The rest of the year took me on a winding road through adventure, whimsy, success, failure, joy, and frustration. It put me into much closer contact with myself, and also with a whole lot of other people and my surroundings. I met friendly dogs, curious passersby, intrigued children, and fascinated adults. I got a middle aged man from our previous apartment building to do a safety vault, even though he didn’t think he could, bonded with a neighborhood kid over pop vaults (which I swear he thought was magic), and spent an hour helping three young girls get a feel for rail walking. Sometimes strangers cheered me on, too. I once had a small audience rooting for me while I worked up the courage to make a big jump, and on another occasion, received respect and encouragement from a random jogger.


“We believe in you! You can do it!” said the audience before I leapt from a low roof.

“That’s a pretty impressive jump!” Said the jogger, after I’d gone from the edge of a landscaping box forwards and a little upwards to the edge of a bench. “Whatever you’re doing, keep going!”

Both of those moments of unexpected encouragement were really well-timed. I was pushing my limits on both counts.

Doing the APK365 last year also taught me a lot about my own capacity for creativity, resourcefulness, and discipline. I had to get real inventive some of the time, and a lot of the time I needed to put on some metaphorical spurs and give myself a harsh heel. I now have a dramatically better sense of my own learning process, too. I now know what works for me, and what doesn’t, and what I need in order to stay motivated through rough patches. I know more about where my mental and physical strengths lie, and what things I need to work on.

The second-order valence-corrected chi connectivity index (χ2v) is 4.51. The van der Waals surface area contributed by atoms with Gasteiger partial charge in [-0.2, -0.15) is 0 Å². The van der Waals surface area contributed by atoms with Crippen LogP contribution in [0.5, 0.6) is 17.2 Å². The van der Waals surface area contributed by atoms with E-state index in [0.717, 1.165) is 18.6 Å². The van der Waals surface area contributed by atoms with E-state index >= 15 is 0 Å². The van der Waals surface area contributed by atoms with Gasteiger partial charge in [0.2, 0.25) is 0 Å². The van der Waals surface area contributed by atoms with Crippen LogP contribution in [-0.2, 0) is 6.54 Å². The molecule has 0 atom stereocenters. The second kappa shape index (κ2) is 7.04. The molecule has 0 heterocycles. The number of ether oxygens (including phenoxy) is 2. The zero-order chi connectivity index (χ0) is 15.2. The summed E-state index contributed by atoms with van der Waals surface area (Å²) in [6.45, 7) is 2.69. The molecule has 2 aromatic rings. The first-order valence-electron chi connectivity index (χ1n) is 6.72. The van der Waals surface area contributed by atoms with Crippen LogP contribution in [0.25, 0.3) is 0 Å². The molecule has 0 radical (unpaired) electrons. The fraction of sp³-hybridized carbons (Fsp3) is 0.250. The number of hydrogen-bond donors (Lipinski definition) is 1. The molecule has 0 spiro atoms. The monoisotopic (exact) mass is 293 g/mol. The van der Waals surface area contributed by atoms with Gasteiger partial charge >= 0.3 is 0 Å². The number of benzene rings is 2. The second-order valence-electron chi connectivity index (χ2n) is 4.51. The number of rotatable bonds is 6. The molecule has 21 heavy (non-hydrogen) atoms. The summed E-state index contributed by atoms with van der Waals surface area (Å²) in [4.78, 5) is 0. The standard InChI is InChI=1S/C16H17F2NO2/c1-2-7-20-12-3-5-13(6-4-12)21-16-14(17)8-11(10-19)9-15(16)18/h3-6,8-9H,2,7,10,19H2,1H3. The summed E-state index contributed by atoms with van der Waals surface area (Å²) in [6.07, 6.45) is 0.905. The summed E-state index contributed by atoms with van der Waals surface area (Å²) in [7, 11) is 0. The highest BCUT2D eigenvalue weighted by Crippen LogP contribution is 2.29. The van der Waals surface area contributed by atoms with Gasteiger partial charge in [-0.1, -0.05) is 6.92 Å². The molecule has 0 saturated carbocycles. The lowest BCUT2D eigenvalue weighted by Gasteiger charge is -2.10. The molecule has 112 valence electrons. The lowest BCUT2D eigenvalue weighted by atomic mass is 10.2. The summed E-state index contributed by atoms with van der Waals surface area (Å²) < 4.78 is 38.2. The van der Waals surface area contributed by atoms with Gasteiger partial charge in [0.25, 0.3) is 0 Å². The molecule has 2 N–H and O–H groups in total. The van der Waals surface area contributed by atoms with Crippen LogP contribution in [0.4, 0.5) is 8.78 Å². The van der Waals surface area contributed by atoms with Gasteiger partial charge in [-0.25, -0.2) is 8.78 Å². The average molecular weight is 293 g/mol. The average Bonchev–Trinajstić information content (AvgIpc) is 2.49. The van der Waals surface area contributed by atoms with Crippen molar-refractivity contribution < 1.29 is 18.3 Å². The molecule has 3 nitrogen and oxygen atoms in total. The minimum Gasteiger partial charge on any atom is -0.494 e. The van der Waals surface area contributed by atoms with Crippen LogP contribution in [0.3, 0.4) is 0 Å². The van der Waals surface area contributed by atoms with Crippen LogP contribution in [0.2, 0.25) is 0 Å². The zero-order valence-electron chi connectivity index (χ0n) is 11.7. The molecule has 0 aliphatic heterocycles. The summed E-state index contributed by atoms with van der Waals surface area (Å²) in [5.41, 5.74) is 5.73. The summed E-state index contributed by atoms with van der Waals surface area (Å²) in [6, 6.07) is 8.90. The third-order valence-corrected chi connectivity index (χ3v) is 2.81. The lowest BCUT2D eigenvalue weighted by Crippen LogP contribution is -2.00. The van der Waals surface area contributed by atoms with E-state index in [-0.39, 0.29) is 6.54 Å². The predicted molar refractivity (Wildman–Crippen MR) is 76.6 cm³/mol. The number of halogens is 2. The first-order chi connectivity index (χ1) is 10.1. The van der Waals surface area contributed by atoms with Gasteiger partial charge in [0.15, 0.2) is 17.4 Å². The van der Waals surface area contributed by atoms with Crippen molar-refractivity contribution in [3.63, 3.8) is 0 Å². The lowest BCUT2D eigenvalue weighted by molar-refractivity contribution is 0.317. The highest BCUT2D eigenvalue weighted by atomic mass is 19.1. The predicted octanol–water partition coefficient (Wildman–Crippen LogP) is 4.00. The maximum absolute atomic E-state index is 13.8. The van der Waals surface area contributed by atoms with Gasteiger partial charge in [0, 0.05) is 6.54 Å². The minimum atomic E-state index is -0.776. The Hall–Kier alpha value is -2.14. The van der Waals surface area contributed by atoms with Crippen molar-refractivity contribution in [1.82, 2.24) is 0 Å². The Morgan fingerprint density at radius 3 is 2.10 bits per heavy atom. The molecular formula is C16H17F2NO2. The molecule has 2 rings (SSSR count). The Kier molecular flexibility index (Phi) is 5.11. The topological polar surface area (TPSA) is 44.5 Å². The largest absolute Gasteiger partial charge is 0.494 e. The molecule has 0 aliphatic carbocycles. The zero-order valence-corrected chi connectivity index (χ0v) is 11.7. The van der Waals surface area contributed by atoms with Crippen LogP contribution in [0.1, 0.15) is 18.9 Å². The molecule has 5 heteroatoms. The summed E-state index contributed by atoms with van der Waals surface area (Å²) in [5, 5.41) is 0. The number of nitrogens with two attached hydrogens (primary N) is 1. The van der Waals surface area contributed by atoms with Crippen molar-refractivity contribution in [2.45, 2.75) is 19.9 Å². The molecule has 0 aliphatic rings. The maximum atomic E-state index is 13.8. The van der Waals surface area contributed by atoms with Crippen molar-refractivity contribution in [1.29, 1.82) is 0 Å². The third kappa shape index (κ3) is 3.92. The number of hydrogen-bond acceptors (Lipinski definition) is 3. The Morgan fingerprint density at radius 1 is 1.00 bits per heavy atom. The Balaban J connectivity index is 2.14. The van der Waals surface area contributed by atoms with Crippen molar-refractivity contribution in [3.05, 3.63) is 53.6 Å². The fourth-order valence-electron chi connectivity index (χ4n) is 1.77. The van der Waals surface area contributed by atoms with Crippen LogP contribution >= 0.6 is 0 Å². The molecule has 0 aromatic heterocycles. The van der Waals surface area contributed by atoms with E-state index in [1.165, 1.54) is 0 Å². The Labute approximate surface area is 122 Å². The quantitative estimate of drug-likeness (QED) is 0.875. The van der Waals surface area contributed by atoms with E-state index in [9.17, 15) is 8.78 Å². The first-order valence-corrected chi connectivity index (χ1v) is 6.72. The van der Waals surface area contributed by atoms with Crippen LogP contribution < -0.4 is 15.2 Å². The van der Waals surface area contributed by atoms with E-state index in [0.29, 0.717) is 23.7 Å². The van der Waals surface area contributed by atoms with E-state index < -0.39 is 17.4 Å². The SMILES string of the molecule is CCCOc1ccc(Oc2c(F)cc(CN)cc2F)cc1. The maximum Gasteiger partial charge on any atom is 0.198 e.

There have been mental and visible physical benefits as well. Even though I didn’t always push myself as much as I could have, I gained noticeable amounts of muscle. Particularly in my upper body, which feels really good for someone who’s never really had much upper body strength. I crossed paths with a guy last spring who struck up a friendly conversion with me over – of all things – a small fire he witnessed me putting out. I’d watched someone else throw a lit cigarette butt into a landscaping box full of wood chips and bury it. Rather than going out, the cigarette smoldered and the chips caught the flame and I happened to be there and had water. This guy stopped, I think, because of the smoke, but lingered and started to chat. I don’t remember what came before this, but after a while he looked at me and said “You look a woman who can take care of herself”. For someone who’s spent her whole life being underestimated, perceived as a target, and treated as if she’s made of glass, that’s a life-changing victory. It was easily one of the most meaningful compliments I’ve ever been given because it made it very clear that there’s been a distinct shift in how people perceive me, even when they know nothing about me, or my activities. That’s a shift I’ve been waiting my whole life to see happen. I’ve never perceived myself as being delicate, but it seems as though most of the rest of the world generally has, and now that’s finally changing. The image of myself I’ve always felt exists on the inside, but has been trapped behind a tangle of labels and scars is finally beginning to break through. Around the holidays, my mother commented that she thought I’d grown taller. At 35, that’s very unlikely to be true. But maybe it’s my spirit that’s grown taller. Maybe I hold my head up higher and face the world squarely rather than hunching and cowering slightly like a mistreated animal waiting to be whipped again.